Author Topic: Performs as predicted but with 1/3 the output  (Read 6827 times)

kleydj13

Performs as predicted but with 1/3 the output
« on: May 25, 2010, 04:05:59 AM »
I built the beginner project following the instructions provided and I'm not getting sufficient output.  It works as I would expect it to, but it has only 1/3 of the expected output.  It is much quieter than the bypassed signal. 

I've gone through the instructions and the layout many times.  I've set it down and come back for a day a few times and I can't figure it out.  Any suggestions on where to look for problems?

I've tried using a multi-meter to read some voltages, but I'm not entirely sure how to use it.  I have built successfully a few BYOC and GGG kits no problems.  I've also rewired my guitars a billion times.  My soldering skills aren't great and I can be a little sloppy, but it works.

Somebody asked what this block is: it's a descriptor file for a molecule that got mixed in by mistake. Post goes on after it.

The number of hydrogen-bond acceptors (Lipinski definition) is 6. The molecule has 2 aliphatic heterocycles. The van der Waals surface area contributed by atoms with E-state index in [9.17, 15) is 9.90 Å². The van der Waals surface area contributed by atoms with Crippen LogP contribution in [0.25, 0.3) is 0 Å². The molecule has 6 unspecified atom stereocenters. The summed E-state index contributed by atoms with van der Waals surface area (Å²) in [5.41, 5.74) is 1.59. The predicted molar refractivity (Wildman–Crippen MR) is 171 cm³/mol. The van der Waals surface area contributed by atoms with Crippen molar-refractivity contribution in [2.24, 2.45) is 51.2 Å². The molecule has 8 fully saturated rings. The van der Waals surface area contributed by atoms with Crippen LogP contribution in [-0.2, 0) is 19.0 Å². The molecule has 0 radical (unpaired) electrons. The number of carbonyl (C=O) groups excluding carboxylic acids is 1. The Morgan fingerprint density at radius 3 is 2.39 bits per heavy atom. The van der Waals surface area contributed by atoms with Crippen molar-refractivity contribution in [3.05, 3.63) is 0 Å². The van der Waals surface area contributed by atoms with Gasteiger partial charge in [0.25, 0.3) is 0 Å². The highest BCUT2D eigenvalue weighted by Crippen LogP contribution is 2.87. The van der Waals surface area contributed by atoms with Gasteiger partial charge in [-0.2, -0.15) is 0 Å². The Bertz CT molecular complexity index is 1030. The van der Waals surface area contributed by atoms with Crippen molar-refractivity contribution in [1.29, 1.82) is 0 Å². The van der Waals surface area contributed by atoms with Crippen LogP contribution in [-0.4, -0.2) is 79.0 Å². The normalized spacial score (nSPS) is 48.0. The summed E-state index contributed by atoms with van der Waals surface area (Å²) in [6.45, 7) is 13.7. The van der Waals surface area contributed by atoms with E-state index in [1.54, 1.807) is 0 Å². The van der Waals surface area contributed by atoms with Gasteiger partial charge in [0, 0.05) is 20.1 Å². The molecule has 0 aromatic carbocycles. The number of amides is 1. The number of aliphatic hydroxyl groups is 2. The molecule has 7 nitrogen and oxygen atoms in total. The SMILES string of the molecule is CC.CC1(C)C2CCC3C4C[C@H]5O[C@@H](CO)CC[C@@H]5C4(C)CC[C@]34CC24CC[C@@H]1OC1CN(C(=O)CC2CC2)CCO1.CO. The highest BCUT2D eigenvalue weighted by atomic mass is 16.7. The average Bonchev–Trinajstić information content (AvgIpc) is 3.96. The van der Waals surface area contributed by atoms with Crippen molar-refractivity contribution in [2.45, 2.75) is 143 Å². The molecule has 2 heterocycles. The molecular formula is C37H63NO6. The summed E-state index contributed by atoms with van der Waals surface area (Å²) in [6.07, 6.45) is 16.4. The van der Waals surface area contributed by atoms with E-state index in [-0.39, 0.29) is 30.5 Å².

The reason I really am confused and want to post this is because I have also built the Tweak Fuzz project found on Small Bear's website and a EHX LPB-1 project that I put together by following the layout from GGG's website and others on the web.  The weird thing is that all of these projects I've built display this problem consistently.  Each of them have very low output.  I used a traceless breadboard from Radio shack to hold the components together.  I sought the beginner boost project to improve my building techniques thinking maybe some of the signal is lost in my poor construction methods.  I tried to follow the instructions as closely as possible and connect components as neatly as possible.